[two figures visible on the horizon prepare to duel. Three witnesses stand between them]
Gentlemen, cock your pistols! Gentlemen...
...aim your pistols!
...had been bred, like many other young sons of a genteel family, to the profession of the law.
And there is no doubt he would've...
...made an eminent figure in his profession...
[...] See more »
When I was in high school, it was considered "cool" to watch Stanley Kubrick movies as they were seen as "more enlightened forms of entertainment" over stuff by Steven Spielberg and John Hughes. If you didn't memorize the opening speech to Full Metal Jacket or hadn't seen Nicole Kidman in Eyes Wide Shut then you were rejected from the clique. This was at the time when I was first viewing Kurosawa's Rashomon and Ran and accidentally came across this gem. Sure, the rest of the gang would be quoting along with Alex DeLarge in A Clockwork Orange, but not one of them would dare sit down and watch this or 2001: A Space Odyssey. Fools.
Barry Lyndon is another sign of sheer genius on behalf of Kubrick. Notice that in his career he is never concerned about making money, just creating an image and telling a story. Imagine if Michael Bay did the same, he'd be out of the business in no time and having to sell his own movies at the Video Hut. This movie is one of his better detailed (and yet mysteriously unsung) masterpieces that is so beautiful to look at that it almost becomes artistic pornography (in the sense of creating intense emotion). This isn't to say that Barry Lyndon is vulgar. By comparison to Eyes Wide Shut and The Shining, this is a kid's cartoon.
Kubrick is once again a certified genius with his camera. The elaborate and glamorous scenes ranging from duels to gardens and even just the opening prologue are beautifully rendered in a style reminiscent of Monet or other artists. I found it interesting how Kubrick includes pigeons (doves?) in the final duel. Perhaps John Woo gained some inspiration from this.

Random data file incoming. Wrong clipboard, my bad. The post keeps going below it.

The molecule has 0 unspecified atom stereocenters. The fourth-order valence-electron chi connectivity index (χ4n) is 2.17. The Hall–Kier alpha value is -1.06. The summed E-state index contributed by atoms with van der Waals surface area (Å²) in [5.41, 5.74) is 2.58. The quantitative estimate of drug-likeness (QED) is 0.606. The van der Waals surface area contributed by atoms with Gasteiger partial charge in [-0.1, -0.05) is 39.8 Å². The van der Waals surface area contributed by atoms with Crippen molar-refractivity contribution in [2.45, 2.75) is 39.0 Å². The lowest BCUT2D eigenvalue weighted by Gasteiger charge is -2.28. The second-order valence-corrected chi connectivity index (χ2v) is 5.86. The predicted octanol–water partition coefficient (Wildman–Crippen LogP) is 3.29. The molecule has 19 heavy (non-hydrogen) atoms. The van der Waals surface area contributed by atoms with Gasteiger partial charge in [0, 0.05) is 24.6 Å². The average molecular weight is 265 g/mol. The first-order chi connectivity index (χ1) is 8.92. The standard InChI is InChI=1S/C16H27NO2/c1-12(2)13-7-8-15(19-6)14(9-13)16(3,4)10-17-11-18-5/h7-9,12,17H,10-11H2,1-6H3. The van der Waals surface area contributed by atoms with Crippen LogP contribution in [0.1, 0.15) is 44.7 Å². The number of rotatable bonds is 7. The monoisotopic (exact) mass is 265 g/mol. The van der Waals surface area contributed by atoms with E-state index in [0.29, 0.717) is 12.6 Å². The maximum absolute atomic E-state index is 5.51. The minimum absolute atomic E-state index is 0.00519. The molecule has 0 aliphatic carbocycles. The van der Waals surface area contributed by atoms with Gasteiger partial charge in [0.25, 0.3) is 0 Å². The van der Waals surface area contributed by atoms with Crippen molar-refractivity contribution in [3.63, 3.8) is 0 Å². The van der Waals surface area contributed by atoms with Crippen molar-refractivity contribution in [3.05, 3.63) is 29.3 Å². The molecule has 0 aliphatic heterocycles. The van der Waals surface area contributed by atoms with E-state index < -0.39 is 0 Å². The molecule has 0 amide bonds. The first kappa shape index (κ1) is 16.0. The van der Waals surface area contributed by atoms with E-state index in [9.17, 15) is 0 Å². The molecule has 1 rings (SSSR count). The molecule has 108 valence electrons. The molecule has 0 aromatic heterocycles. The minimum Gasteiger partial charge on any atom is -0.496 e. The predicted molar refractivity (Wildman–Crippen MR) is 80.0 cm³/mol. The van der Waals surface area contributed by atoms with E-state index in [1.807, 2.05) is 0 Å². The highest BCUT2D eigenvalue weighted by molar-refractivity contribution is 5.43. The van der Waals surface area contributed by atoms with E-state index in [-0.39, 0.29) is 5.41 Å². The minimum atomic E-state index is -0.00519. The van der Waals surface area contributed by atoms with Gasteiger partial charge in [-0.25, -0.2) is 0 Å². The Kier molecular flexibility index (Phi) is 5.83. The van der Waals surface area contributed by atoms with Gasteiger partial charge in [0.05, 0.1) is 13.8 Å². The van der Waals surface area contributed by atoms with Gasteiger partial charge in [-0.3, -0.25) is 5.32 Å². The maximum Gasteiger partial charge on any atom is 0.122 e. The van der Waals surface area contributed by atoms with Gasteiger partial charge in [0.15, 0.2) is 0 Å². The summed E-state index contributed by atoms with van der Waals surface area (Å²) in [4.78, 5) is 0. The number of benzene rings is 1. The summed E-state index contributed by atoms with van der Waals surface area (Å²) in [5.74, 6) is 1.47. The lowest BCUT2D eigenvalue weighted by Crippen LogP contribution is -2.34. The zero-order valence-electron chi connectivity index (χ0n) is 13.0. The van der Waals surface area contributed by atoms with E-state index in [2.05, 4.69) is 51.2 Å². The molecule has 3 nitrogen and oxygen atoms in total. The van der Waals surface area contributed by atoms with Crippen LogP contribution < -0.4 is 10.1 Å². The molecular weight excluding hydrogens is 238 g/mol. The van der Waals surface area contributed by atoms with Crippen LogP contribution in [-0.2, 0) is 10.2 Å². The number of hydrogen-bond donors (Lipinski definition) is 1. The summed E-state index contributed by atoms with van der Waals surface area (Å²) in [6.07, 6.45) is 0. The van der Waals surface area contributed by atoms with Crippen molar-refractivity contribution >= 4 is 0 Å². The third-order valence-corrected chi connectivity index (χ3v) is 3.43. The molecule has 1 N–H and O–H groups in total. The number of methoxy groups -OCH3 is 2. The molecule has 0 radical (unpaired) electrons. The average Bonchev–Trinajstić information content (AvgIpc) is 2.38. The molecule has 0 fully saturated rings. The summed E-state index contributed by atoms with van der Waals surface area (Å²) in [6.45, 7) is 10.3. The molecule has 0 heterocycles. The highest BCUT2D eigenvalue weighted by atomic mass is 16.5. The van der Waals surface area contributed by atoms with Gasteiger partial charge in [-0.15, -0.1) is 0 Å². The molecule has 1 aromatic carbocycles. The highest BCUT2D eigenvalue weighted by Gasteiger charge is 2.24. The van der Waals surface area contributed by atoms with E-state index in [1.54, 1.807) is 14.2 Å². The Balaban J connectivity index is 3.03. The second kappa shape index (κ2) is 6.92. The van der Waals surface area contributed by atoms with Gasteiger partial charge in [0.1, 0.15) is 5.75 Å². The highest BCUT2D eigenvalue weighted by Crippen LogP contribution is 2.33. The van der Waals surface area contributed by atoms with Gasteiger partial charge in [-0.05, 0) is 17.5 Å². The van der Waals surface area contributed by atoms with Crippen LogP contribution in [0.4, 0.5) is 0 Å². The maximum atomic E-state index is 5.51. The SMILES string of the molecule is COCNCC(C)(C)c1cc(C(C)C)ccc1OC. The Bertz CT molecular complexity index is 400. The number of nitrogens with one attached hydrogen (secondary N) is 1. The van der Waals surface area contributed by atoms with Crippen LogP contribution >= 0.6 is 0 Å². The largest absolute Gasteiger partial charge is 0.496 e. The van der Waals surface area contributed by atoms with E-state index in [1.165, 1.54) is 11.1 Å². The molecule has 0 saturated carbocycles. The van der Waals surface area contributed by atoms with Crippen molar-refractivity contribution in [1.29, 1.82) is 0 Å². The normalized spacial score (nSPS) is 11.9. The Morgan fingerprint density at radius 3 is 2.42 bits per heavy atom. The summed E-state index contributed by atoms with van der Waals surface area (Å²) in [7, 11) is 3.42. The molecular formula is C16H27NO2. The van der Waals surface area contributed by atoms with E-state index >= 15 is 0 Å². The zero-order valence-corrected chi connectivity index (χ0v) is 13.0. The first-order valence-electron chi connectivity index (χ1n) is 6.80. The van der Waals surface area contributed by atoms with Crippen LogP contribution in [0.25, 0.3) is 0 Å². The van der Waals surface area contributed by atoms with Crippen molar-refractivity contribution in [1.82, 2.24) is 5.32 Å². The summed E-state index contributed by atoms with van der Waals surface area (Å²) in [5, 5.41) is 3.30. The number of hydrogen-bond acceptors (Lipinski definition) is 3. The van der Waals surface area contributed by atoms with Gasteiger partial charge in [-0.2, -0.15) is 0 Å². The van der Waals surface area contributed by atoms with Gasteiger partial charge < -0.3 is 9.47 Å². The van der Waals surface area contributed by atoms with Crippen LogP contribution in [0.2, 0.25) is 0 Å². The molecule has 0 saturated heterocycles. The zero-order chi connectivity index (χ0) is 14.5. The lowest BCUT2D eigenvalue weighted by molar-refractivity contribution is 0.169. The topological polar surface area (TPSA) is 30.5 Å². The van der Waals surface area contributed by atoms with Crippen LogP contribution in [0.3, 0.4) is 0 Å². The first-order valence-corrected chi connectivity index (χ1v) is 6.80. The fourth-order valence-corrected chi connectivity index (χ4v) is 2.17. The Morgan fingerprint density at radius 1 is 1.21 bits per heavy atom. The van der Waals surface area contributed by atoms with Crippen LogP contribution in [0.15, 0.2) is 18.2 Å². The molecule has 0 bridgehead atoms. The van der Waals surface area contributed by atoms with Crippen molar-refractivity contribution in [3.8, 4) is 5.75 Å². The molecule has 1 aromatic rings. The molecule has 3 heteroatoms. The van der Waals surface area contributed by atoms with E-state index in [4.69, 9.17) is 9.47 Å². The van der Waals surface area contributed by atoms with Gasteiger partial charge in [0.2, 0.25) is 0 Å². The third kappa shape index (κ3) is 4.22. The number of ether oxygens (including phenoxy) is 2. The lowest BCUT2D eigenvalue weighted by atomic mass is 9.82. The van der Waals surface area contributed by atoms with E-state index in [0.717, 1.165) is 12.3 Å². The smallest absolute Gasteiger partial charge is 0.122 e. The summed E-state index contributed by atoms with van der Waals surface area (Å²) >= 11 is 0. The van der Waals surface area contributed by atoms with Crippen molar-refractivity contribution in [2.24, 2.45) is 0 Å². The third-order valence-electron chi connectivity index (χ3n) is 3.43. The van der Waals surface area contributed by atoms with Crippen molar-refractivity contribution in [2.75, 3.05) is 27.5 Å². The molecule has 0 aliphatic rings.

The story is paper thin compared to 2001 and lacks much of the symbolism. In fact, it is very hard to either sympathize with Ryan O'Neil as the title character because of his lack of portrayal. As a whole, none of the characters gain either support or disapproval because of their fleeting presence. The sets and costume designs themselves become more of a character than the actors. Thankfully, the story is not as convoluted as I expected. It flows nicely and never gets boring because of the variety of powerful elements infused into it.
First off, kudos to both Ken Adam and Vernon Dixon for their brilliant production design. I loved what Ken did with Dr. Strangelove (smart move for him to ditch the Bond series for that). John Alcott is one of Kubrick's lesser cinematographers, but he is still very talented here. I'm certain that, if he had lived longer, Kubrick would've kept using him. He is not as concerned about symmetry, that or the topics aren't, as the rest of Kubrick's work. The biggest irony about Barry Lyndon would have to be that everyone in the categories EXCEPT Kubrick won an Oscar for their work. I think the Academy has something of a grudge against him because of his superior quality of work.
Overall, a phenomenal quality of film that they just don't make anymore. I put this in my Top 10 required viewings for anyone who wants to be in film. Kubrick has transcended Shakespeare with this film. 4.5 out of 5 stars.